Frank Drake, who led the search for life on other planets, dies aged 92

It was at Green Bank that Dr. Drake, who planned the meeting, acquired his famous formula as a way of setting the agenda. It consists of seven factors, which include all knowledge and ambitions of human astrology. Some are quite experimental, such as the stellar birth rate in the Milky Way and the fraction of stars with habitable planets. Others are highly mystical, such as the average age of a technological civilization – from 1,000 to 100 million years is just a guess. Multiply the factors, and you get the assumed Hungarian number.

In a world where astronomers have obtained new data, old conjectures for dolphins have held up well, said Seth Shostak, an astronomer and spokesman for the SETI Institute. NASA’s Kepler planet-hunting satellite and ground-based telescopes have verified optimistic estimates of the abundance of potentially habitable Earth-sized planets, and scientists know from the Kepler mission that there may be 300 million of them in the Milky Way alone.

“These people are either very lucky or in extraordinary health,” said Dr. Shostak about dolphins.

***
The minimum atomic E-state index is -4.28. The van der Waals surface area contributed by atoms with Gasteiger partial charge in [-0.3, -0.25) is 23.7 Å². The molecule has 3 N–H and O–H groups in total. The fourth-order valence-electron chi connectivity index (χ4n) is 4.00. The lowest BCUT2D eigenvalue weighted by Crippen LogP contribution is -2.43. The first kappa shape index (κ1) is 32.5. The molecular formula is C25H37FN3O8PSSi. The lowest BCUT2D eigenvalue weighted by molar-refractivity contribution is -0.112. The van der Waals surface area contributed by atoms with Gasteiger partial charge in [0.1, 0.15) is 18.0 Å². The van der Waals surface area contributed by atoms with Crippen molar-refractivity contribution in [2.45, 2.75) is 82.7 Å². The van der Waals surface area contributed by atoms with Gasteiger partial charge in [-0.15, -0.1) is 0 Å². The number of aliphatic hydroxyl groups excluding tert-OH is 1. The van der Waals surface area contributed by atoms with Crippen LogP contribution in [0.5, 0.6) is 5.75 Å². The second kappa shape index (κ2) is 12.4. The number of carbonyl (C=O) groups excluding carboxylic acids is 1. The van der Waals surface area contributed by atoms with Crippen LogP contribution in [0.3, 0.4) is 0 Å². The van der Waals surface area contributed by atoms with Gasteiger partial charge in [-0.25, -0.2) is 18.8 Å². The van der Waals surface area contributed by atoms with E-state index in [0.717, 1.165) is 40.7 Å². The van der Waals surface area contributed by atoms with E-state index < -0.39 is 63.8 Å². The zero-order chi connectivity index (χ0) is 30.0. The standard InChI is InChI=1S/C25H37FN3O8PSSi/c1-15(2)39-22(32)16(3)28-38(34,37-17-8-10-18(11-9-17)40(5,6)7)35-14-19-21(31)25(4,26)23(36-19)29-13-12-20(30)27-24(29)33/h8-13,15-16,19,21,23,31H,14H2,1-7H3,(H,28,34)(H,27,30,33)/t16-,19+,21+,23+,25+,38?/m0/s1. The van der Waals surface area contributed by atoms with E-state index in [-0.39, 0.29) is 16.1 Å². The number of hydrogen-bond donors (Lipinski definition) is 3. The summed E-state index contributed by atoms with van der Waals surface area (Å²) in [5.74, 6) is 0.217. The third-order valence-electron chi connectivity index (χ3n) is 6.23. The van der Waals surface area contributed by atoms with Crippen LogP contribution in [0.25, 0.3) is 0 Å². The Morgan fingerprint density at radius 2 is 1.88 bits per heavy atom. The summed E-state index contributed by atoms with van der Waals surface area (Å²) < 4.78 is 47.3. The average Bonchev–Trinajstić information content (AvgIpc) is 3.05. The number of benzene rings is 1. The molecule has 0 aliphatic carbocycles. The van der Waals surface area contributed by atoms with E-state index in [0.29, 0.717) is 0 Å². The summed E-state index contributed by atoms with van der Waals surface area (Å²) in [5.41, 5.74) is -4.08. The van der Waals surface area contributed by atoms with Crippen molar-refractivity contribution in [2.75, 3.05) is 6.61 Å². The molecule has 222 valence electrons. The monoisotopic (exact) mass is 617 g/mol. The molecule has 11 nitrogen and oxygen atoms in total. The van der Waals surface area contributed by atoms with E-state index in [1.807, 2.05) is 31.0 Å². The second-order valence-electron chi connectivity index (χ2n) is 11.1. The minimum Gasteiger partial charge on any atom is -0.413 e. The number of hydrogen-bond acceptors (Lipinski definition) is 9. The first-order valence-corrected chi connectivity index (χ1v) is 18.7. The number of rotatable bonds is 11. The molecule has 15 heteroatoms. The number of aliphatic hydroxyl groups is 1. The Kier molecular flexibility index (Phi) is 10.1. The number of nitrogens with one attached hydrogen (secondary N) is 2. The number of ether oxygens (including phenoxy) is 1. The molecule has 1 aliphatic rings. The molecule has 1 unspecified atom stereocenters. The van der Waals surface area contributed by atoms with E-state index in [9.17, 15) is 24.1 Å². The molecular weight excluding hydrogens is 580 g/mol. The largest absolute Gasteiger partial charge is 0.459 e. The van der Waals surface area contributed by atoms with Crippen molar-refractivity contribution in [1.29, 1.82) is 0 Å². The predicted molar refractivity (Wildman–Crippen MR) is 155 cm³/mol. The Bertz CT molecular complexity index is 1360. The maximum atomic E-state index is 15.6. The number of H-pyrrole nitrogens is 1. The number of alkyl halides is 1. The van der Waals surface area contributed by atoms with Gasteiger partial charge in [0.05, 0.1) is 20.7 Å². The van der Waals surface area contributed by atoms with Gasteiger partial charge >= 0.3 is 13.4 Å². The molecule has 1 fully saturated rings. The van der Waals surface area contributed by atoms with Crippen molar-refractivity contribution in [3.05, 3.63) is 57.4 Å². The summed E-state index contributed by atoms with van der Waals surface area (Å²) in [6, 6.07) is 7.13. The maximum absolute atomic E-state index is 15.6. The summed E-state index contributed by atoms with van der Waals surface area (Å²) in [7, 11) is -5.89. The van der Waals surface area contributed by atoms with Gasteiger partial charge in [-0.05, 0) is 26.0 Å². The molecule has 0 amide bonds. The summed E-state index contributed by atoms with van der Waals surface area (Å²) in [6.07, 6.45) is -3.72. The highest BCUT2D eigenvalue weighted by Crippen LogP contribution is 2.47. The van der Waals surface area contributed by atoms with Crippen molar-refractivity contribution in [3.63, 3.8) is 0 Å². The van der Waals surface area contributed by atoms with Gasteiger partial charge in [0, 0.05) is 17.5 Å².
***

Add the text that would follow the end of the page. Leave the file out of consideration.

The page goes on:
At the same time, scientists have discovered that life on Earth is more difficult and more diverse than scientists thought, thriving in strange places like boiling pits under the sea. “There is ample evidence for the many paths to the origin of life,” said Dr. Drake.

After a brief stint at the Jet Propulsion Laboratory in Pasadena, California, he joined Cornell University as a professor, and later became director of the National Center for Astronomy and Ionosphere, or NAIC, whose giant 300-meter antenna in Arecibo, PR, will be the first SETI instrument in the world. this planet. In this capacity, Dr. Drake discovered a radiation belt around Jupiter and found that Venus’ fiery atmosphere is as thick as Earth’s oceans.

But SETI will remain his eternal love.

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In 1971, NASA conducted research on how to find extraterrestrial life which became known as Giant Project. His report, which draws on the passage quoted above from Dr. Drake’s “Intelligent Life in Space” as his master plan calls for a group of 1,000 radio telescopes, each 100 meters in diameter, to look into space for another 1,000 light-years. However, its estimated $10 billion price tag made it one of Senator William Broxmayer’s “Golden Feather” gifts for squandering the government’s budget. Although the project was never built, the report has become a bible for astronomers interested in extraterrestrial affairs.

Jill Tarter, who read the report when she was a graduate student and devoted her life to the search for extraterrestrial intelligence that produced Interview with New York Times in 2012.

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